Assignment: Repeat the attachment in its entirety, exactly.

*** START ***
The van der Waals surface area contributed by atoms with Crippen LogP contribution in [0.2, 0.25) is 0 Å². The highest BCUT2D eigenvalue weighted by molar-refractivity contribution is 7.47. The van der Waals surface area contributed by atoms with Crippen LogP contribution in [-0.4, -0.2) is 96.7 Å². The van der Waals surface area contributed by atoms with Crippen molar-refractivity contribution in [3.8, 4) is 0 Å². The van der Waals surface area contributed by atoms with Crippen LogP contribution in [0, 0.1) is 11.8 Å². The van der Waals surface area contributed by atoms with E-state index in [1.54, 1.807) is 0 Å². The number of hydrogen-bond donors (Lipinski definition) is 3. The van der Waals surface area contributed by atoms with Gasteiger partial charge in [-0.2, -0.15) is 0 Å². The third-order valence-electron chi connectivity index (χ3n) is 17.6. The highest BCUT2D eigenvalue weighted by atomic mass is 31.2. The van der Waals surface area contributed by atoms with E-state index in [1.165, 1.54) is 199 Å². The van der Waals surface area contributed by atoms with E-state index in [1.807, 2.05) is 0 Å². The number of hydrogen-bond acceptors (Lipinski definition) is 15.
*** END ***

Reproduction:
The van der Waals surface area contributed by atoms with Crippen LogP contribution in [0.2, 0.25) is 0 Å². The highest BCUT2D eigenvalue weighted by molar-refractivity contribution is 7.47. The van der Waals surface area contributed by atoms with Crippen LogP contribution in [-0.4, -0.2) is 96.7 Å². The van der Waals surface area contributed by atoms with Crippen molar-refractivity contribution in [3.8, 4) is 0 Å². The van der Waals surface area contributed by atoms with Crippen LogP contribution in [0, 0.1) is 11.8 Å². The van der Waals surface area contributed by atoms with E-state index in [1.54, 1.807) is 0 Å². The number of hydrogen-bond donors (Lipinski definition) is 3. The van der Waals surface area contributed by atoms with Gasteiger partial charge in [-0.2, -0.15) is 0 Å². The third-order valence-electron chi connectivity index (χ3n) is 17.6. The highest BCUT2D eigenvalue weighted by atomic mass is 31.2. The van der Waals surface area contributed by atoms with E-state index in [1.165, 1.54) is 199 Å². The van der Waals surface area contributed by atoms with E-state index in [1.807, 2.05) is 0 Å². The number of hydrogen-bond acceptors (Lipinski definition) is 15.